Management of Uncontrolled Hypertension in a Nurse-Led Clinic Compared With Conventional Care for Patients with Type 2 Diabetes


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Abstract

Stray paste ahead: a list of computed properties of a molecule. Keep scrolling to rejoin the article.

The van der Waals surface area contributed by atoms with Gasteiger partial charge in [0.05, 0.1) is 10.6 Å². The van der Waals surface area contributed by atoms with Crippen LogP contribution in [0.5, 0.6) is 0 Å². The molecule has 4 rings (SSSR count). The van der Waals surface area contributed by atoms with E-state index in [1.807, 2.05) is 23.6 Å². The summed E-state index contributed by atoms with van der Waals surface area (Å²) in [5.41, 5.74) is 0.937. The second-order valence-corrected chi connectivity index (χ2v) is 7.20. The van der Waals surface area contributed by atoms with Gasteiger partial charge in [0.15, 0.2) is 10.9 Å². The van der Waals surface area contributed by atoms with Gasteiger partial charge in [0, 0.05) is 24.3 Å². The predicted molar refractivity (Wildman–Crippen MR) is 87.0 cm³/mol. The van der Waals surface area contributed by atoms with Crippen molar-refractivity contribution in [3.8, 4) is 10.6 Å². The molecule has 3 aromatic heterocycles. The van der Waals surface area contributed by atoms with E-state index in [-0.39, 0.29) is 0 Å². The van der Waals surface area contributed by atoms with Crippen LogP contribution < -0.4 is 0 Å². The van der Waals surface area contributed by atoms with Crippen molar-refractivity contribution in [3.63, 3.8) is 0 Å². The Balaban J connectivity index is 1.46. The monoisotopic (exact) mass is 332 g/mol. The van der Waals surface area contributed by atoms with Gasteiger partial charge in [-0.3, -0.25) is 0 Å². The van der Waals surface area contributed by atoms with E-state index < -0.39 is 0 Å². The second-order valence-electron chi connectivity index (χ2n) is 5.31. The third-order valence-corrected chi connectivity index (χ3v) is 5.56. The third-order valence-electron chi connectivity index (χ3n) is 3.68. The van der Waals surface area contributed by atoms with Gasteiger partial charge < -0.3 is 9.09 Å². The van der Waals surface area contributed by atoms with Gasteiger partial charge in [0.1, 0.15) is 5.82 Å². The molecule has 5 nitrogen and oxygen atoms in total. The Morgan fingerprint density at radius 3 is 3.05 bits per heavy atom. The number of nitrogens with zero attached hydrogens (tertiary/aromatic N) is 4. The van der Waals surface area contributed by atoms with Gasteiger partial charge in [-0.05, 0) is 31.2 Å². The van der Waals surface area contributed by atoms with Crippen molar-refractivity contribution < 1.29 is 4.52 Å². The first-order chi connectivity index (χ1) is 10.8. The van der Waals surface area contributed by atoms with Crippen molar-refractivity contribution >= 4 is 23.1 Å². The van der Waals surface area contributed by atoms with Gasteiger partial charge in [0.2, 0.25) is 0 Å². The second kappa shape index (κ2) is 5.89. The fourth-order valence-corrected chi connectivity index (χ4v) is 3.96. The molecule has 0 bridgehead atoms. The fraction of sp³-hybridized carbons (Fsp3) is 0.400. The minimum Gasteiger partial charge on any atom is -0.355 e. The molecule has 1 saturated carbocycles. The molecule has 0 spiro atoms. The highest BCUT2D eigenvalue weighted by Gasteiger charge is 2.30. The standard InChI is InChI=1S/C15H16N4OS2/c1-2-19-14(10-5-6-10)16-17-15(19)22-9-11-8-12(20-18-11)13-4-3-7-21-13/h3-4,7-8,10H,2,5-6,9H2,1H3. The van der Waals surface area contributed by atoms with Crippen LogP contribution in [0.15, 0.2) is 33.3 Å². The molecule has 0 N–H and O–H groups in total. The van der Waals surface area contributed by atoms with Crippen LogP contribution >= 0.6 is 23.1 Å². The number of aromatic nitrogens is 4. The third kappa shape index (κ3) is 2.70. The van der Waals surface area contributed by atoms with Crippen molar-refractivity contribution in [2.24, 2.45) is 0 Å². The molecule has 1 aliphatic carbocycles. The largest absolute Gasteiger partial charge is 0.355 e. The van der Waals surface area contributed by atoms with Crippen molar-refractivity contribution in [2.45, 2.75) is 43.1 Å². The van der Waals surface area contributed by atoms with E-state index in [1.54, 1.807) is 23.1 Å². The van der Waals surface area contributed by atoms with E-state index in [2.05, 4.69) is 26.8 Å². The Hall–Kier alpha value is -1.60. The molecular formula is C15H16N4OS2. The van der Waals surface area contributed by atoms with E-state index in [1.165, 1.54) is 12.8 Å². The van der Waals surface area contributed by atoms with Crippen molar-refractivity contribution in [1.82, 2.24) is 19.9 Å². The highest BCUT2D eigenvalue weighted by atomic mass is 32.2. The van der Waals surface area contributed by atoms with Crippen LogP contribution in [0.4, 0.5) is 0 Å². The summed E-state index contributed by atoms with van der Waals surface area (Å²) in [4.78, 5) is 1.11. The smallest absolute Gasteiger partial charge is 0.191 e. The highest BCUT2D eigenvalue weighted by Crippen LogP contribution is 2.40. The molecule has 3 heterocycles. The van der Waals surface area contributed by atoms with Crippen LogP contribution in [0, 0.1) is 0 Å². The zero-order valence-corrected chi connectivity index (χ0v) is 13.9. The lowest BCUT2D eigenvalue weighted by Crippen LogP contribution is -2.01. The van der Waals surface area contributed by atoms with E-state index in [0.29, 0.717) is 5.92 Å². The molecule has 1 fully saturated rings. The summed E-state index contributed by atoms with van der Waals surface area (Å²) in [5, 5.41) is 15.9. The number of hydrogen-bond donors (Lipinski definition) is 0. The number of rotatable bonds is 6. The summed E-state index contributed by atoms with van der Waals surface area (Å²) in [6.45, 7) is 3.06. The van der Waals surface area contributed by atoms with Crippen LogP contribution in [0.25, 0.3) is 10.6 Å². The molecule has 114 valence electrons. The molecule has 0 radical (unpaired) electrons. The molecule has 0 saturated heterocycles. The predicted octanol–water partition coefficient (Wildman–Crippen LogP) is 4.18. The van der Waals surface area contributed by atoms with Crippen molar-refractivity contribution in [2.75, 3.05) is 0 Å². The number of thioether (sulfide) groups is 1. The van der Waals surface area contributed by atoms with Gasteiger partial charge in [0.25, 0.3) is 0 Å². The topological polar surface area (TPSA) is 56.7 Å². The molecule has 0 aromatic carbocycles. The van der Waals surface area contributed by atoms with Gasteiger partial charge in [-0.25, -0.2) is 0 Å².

OBJECTIVETo compare the effectiveness of a nurse-led hypertension clinic with conventional community care in general practice in the management of uncontrolled hypertension in patients with type 2 diabetes.RESEARCH DESIGN AND METHODSWe studied 120 men and women outpatient attendees (61% non-Caucasian) with type 2 diabetes and a seated blood pressure (BP) ≥140/80 mmHg. All patients were being treated for hypertension, and 71% had increased urinary albumin excretion (UAE). Patients were allocated to either a nurse-led hypertension clinic or conventional primary care. The primary outcome measure was a change in systolic BP. Secondary outcome measures were total cholesterol, HDL cholesterol, total triglycerides, HbA1c, UAE, serum creatinine, and changes in absolute stroke and coronary heart disease (CHD) risk scores.RESULTSThe mean (95% CI) difference in the decrement of systolic BP was 12.6 mmHg (5.9-19.3) (P = 0.000) in favor of the nurse-led group, whose patients were three times more likely to a reach target systolic BP <140 mmHg compared with conventional care (P = 0.003). A significant fall in 10-year CHD (P = 0.004) and stroke risk (P = 0.000) scores occurred only in the nurse-led group. There were no significant differences in the reduction of diastolic BP or any of the other secondary outcome measures at 6 months.CONCLUSIONSCompared with conventional care, a nurse-led hypertension clinic is a more effective intervention for patients with type 2 diabetes and uncontrolled hypertension. A target systolic BP <140 mmHg is more readily achieved and may be associated with significant reductions in 10-year cardiovascular disease risk scores.

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